A Decade Later, a Tiny Creature Contradicts MH370's Fate

'New York' mag reveals more questions raised in study of barnacles that latched to debris
By Arden Dier,  Newser Staff
Posted Mar 8, 2024 12:35 PM CST
Contradictions Emerge in Attempted Tracking of MH370
In this July 29, 2015, file photo, French police officers carry a piece of debris from a plane known as a "flaperon" on the shore of Saint-Andre, Reunion Island.   (AP Photo/Lucas Marie, File)

A lot has changed in the time since MH370 took off and disappeared 10 years ago today. Perhaps nowhere is that more evident than in our knowledge of a specific type of gooseneck barnacle. Lepas anatifera were found coating the chunk of plane wing that washed ashore on the Indian Ocean island of Reunion about 16 months after MH370 vanished. As New York reports, the discovery instigated years "of fruitful worldwide research into a previously obscure organism and unlocked the creature's potential to serve as a natural data logger in all kinds of investigations." Researchers believed that understanding how the barnacles grow on floating debris would allow them to trace the flaperon to the spot the plane went down. But Lepas have only uncovered more mysteries.

As Lepas tends to latch to and grow steadily on any object floating in the ocean, the aim is to determine how long an object has been in the water based on the largest barnacles in a clump. This data, combined with drift modeling, should indicate a likely time and area the object became open to a barnacle infestation. But various studies since 2015 have shown Lepas "grows at different rates and winds up at different sizes depending on the temperature of the water and how much there is to eat," per New York. The largest on MH370's flaperon was 36mm. It hasn't been studied, per LBC. But researchers found Lepas grew up to 35mm in 105 days in the Maldives, where the water temperature is similar to what the flaperon likely experienced in reaching Reunion.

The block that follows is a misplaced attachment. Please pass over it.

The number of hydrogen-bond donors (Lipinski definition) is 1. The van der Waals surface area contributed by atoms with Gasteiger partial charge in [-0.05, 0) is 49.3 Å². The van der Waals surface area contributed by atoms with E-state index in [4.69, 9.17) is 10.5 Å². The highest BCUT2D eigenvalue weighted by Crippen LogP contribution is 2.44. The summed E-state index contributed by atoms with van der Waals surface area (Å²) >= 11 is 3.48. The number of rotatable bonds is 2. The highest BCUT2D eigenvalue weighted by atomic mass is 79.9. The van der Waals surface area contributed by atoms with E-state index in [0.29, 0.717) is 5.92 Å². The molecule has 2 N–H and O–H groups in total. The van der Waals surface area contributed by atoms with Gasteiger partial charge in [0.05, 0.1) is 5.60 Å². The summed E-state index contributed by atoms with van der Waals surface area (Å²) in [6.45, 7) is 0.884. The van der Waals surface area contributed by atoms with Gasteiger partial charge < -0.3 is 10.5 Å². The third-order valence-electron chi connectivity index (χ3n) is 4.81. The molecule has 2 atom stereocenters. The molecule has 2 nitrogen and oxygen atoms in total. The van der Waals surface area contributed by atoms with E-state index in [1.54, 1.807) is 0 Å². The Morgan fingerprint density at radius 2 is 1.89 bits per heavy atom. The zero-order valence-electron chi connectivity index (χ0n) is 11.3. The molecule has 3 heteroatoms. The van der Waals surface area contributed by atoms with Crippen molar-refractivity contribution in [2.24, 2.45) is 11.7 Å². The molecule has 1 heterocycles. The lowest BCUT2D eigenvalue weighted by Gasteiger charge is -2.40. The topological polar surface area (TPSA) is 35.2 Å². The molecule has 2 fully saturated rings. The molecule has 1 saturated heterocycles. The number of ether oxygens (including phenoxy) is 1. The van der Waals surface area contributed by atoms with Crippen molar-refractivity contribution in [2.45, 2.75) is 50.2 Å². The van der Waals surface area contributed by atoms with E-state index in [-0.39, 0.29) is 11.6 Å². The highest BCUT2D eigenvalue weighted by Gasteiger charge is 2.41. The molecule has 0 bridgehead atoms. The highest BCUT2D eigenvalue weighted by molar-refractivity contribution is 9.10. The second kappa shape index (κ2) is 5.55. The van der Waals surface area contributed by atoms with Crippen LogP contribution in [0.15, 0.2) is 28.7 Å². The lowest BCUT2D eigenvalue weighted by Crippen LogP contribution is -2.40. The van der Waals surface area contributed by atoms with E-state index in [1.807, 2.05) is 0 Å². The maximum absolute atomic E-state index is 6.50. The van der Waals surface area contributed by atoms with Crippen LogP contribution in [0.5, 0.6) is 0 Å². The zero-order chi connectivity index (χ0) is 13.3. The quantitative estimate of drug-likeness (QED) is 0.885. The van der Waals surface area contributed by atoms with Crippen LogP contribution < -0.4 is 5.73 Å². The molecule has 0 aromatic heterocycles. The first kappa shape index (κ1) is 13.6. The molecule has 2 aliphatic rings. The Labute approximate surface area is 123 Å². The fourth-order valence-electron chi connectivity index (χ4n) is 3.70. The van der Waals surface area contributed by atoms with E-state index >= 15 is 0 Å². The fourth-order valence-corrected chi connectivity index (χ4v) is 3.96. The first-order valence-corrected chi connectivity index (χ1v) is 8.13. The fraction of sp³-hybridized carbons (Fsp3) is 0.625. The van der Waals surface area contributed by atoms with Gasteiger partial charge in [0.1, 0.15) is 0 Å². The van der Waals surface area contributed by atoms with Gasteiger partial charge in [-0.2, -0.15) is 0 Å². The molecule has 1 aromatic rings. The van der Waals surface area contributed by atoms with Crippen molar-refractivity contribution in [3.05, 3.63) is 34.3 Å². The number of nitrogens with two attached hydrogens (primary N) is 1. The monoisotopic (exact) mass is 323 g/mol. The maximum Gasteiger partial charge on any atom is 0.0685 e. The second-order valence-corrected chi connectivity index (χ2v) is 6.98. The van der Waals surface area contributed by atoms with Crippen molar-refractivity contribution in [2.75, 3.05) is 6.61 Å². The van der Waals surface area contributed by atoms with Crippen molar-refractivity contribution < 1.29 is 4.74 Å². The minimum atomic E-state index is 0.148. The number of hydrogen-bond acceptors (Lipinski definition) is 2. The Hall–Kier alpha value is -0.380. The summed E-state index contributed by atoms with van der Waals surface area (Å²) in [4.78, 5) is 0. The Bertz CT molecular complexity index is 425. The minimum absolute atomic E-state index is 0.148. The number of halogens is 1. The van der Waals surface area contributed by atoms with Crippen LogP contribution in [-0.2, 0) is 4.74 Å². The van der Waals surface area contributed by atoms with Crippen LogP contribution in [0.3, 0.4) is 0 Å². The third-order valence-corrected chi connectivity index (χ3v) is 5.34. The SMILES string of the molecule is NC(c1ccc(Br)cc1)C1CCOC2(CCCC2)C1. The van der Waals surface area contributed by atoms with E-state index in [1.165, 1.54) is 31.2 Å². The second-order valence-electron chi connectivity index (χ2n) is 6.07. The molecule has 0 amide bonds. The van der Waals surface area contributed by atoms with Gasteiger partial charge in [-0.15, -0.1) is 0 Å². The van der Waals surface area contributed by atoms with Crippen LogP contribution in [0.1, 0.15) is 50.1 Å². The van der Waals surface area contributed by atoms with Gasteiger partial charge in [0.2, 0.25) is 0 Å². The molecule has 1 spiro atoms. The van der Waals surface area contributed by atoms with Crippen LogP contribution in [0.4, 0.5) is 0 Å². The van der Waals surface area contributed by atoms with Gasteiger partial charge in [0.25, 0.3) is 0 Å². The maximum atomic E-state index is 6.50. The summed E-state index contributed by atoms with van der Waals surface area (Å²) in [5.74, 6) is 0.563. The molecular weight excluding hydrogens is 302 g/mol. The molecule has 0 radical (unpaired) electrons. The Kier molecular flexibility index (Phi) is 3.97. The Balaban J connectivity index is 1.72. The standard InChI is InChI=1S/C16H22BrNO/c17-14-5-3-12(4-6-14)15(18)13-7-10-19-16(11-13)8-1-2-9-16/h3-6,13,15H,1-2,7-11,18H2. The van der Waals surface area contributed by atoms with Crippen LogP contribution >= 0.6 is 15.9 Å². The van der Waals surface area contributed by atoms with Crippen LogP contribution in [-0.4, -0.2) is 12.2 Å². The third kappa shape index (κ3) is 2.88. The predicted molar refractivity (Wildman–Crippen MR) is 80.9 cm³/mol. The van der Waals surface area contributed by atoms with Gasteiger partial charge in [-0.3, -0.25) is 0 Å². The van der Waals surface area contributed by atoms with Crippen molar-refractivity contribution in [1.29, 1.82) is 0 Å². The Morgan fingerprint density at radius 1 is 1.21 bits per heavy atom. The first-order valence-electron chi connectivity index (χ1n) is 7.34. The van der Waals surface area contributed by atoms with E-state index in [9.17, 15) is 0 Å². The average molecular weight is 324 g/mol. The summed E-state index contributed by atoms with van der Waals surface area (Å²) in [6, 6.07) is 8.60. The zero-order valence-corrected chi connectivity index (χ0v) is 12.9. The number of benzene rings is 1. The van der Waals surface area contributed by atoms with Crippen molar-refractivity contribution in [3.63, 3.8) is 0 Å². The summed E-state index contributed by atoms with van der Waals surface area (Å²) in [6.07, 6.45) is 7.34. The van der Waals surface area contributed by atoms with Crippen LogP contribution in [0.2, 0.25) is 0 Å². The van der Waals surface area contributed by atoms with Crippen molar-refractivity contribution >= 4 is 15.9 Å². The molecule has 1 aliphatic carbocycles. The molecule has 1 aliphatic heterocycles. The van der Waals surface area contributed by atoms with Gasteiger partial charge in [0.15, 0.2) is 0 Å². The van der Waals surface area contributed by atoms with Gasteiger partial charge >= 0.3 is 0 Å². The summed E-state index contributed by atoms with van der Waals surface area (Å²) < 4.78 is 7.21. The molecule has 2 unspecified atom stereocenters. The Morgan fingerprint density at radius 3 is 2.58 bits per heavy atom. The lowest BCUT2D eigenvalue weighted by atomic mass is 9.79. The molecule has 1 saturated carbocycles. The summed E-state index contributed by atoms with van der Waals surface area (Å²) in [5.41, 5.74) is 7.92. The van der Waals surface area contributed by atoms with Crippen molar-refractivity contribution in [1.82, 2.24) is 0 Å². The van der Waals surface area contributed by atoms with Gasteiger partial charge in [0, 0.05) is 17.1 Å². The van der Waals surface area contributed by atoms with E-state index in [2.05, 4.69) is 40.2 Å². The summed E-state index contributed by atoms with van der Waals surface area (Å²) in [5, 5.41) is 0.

If the flaperon had attracted barnacles for only a few months, where was it for the year or so after MH370 vanished? This isn't a question that applies just to the flaperon. "Of the three dozen or so pieces of the plane that have been collected, not a single one has marine life on it that matches what you would expect to see" after 16 months in the ocean, per New York. In another "apparent contradiction," scientists determined the flaperon must've floated with its long edge out of the water—yet this was the same edge populated by Lepas, which can't grow out of water. All this suggests "authorities' understanding of the case is badly flawed" and a solution will require them "to revisit their assumptions." Malaysia's government is in talks with marine robotics company Ocean Infinity about a new search, per the Guardian. CNN has more on efforts to find the missing plane here. (More MH370 stories.)

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